“Any Jewish child, whether in America or Russia, Yemen or Germany, knows that his forefathers left Egypt at dawn on the 15th of [the Hebrew month of] Nisan,” Ben-Gurion told the commission, adding, “What did they wear? Their belts were tied, and their staffs were in their hands. They ate matza and arrived at the Red Sea after seven days.”
The Exodus is a terrific story. So national, yet so humanistic. The primary source of all enlightened values. But is the story’s depiction by Walzer, Ben-Gurion and others compatible with the biblical account? Not really. Because, attached to the story of freedom from bondage is a tale far less humanistic: the commandment to annihilate the peoples of Canaan during the conquest of the land. We should not forget that this is one of the most detailed set of instructions for genocide we have from the ancient world.
Accounts of slave uprisings are truly enthralling. But what we have here is a somewhat different story. Let’s say you were told about a group of oppressed people who escaped from a certain country and then adopted a fanatic, murderous general as their leader. They invaded a neighboring country, ravaged its cities and did not even allow the original inhabitants to live under their rule. That’s certainly a far less heartening story – but it’s the story of the Exodus from Egypt. The emancipation cannot be divorced from the subsequent bloodbath: In the wake of the leader Moses perforce comes the conqueror Joshua. Walzer himself notes that “the end of the Exodus story, the promised land, was present at the beginning.”
And what is the promised land? It is not empty terrain, but a place in which other people live. This is stated explicitly in Joshua 24:13: “I have given you a land for which you did not labor and towns which you did not build, and you have settled in them.”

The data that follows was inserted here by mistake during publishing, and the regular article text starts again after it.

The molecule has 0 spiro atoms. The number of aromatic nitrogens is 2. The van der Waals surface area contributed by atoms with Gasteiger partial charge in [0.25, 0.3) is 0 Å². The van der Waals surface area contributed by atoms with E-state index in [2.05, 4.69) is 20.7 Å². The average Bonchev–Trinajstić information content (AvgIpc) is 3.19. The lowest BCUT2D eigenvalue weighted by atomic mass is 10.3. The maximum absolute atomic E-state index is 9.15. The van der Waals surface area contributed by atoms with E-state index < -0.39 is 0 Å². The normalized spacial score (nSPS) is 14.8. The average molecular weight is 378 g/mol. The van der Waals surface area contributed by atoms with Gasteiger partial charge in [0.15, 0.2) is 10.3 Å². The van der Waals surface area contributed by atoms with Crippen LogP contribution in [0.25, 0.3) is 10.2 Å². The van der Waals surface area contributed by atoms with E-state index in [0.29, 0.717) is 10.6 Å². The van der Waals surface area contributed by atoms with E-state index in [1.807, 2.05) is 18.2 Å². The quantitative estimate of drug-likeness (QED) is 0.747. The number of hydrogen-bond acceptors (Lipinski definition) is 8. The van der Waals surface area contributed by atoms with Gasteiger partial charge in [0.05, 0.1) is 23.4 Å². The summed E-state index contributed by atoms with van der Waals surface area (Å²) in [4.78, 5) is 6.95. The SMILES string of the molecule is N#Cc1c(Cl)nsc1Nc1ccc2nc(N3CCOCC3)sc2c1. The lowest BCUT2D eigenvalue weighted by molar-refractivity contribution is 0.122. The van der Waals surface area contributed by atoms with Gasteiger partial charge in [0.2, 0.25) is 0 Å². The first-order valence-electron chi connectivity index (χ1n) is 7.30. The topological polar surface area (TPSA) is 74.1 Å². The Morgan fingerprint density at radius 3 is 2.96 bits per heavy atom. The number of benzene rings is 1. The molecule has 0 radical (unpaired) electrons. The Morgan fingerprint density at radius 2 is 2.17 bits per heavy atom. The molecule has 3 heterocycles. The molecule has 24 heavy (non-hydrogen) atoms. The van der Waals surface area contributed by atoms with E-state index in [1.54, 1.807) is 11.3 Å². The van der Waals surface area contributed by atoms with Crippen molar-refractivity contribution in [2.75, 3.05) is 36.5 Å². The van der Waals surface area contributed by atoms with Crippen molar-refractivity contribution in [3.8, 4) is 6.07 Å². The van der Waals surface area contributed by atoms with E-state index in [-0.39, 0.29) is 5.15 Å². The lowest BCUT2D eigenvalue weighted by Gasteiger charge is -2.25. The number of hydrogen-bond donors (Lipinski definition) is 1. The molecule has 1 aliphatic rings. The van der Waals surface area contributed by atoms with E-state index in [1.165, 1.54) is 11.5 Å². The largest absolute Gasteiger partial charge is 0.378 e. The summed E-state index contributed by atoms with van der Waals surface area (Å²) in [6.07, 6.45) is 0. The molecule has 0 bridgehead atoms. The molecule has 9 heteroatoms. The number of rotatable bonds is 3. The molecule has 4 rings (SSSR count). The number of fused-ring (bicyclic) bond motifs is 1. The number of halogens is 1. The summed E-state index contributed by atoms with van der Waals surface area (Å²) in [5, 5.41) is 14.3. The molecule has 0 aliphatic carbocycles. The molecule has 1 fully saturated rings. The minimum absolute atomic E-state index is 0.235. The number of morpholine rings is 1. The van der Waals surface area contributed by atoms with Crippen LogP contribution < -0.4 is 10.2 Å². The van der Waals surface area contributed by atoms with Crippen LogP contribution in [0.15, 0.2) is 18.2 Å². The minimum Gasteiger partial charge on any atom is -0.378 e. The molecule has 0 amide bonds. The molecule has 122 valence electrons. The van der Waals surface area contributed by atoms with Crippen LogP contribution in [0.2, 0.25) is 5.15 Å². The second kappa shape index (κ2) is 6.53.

It was not by chance that the late Palestinian scholar Edward Said remarked, ““There is no Israel without the conquest of Canaan then as now.”
Why, then, do we not tell the story of the annihilation of the Canaanite peoples each year? Of how the injunction “you shall not let a soul remain alive” was realized? Of course, there are some who live that tale, too. Many members of the settlement movement take Joshua’s conquests as the political model for their actions. But not only them. In the midst of the War of Independence, Ben-Gurion wrote a description in his diary of the victories of “Israel’s armies” and of how they launched a “massive attack on the centers of Arab power in the country.” According to this account, “they smote the kings of Lod and Ramle, the kings of Beit Naballah and Deir Tarif, the kings of Kula and Migdal Tzedek.”